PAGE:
Tuesday, February 2, 2010

Encroachment of Theocracy on Democracy in U.S. Today: Two Signposts


As a brief gloss on the piece I’ve just posted, which notes the dominant influence of theocratic groups and ideas in American culture at present, I’d like to point to two signposts that indicate—to my way of thinking—just how far we’ve come down the theocratic road at present.  And how hard it will be to reverse that path, now that the presuppositions of right-wing religion dominate the discourse and thought of an increasing number of Americans . . . .

What fascinates me in both of these signposts is how they demonstrate that the burden of proof is increasingly on those who resist even the most outrĂ© manifestations of right-wing religion—as if the worldview on which right-wing Christianity rests is a reading of reality, and those who question that worldview in any respect are questioning reality itself.

First signpost: Lauri Lebow has an update at Religion Dispatches today about that bizarre story from December 2007, re: the branding of an Ohio high-school student’s arm by a science teacher.

Teacher John Freshwater branded student Zachary Dennis’s arm with a cross.  Lebow reports that Freshwater has been an active participant in anti-abortion events in his community sponsored by Minute Men United, “a militant organization that endorses Christian theocracy,” some of whose members have been vocal in supporting Freshwater in the legal battle that has ensued following his branding of Zachary Dennis with a cross.

And here’s the kicker that caught my eye: because they filed suit, because they protested the branding of their son’s arm, the Dennis family report that they’ve experienced harassment and have had to move from the community.  The Dennis family’s outrage that their son’s arm was branded by a teacher—branded with a cross symbol—has been interpreted as an indicator that they are anti-religious!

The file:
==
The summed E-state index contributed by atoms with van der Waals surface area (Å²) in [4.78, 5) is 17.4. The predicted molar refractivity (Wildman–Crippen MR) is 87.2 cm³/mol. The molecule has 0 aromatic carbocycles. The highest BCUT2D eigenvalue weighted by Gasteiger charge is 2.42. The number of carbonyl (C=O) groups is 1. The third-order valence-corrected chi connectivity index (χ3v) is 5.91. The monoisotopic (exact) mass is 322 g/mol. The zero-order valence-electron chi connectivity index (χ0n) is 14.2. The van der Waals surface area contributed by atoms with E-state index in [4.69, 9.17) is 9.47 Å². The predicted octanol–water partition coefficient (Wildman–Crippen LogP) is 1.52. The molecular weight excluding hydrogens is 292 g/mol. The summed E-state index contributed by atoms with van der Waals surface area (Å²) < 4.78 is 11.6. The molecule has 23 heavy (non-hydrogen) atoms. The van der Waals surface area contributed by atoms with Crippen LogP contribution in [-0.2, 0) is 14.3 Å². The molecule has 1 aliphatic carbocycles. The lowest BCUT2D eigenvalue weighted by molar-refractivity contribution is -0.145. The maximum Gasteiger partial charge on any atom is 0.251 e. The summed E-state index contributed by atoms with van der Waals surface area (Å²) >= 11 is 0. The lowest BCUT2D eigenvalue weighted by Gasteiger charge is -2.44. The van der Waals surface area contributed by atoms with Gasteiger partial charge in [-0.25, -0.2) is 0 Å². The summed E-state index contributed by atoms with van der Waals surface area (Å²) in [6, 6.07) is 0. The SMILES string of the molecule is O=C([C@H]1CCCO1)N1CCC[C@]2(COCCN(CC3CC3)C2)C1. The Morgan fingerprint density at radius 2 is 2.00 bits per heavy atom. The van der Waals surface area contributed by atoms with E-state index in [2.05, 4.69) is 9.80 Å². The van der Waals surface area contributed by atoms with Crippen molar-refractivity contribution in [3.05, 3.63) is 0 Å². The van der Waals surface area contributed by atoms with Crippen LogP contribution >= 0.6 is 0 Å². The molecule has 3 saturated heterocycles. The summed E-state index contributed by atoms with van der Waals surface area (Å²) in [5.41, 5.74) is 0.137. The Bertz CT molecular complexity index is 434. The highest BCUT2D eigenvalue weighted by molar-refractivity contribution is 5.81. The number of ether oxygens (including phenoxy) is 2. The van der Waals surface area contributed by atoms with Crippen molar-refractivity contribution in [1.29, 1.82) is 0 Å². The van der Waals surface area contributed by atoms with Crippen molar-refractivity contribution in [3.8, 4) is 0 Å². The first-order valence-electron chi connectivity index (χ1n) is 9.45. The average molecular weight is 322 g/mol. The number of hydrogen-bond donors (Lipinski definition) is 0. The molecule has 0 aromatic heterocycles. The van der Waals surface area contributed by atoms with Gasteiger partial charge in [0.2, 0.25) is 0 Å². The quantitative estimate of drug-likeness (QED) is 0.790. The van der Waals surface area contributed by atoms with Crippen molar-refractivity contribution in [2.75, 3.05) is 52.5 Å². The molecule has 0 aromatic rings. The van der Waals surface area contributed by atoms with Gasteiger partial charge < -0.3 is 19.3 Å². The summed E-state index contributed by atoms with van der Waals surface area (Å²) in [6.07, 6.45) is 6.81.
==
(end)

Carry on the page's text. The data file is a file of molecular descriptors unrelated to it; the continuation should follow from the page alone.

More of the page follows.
This is the kind of world we’re coming to live in: teacher brands your child’s arm with a cross.  You object.  The burden of proof is now on you to prove that you are not anti-religious.

A world like that is seriously upside-down.

Second signpost: in response to my posting a few days ago about the recent devil-obsessed rhetoric of key American Catholic prelates including Archbishop Chaput of Denver, a reader posted a comment stating that my analysis is “idiotic” and I’m intellectually lazy.

The reader informs me that the burden of proof is on me and others who do not assume that the devil is pulling the strings in our culture.  He states, “If you think that Satan is not behind the great and increasing evils of the age, then make that point and defend it with research.”

Here’s the kicker: we’re at a point in our culture, it seems—at least, we’re there with a significant number of people—when language about Satan fomenting “the great and increasing evils of the age” is simply taken for granted.

And when those who do not take such devil-obsessed presuppositions for granted—for those who don’t automatically turn to the devil-made-me-do-it explanation for natural and cultural happenings—are expected to show just how the devil is not pulling the strings.

We’re at a point in our culture when someone can, apparently without a blush of irony, accuse someone else of being idiotic and intellectually lazy because he doesn’t begin a posting on devil-obsessed rhetoric by presupposing that the devil is pulling the strings in our culture.

We’ve entered into a seriously upside-down world, when “ideas” like this are permitted to posture as intellectually credible.  But that’s the world, I fear, that the powerful theocratic groups who want to return the culture to “Christ” and to neoconservatism deliberately wish to create for us.

And those groups want that world, with its devil-made-me-do-it intellectual laziness and its cross-branding fanaticism, to thrive, because it distracts us from the rapacity of the economic elites for which the theocratic groups are a front.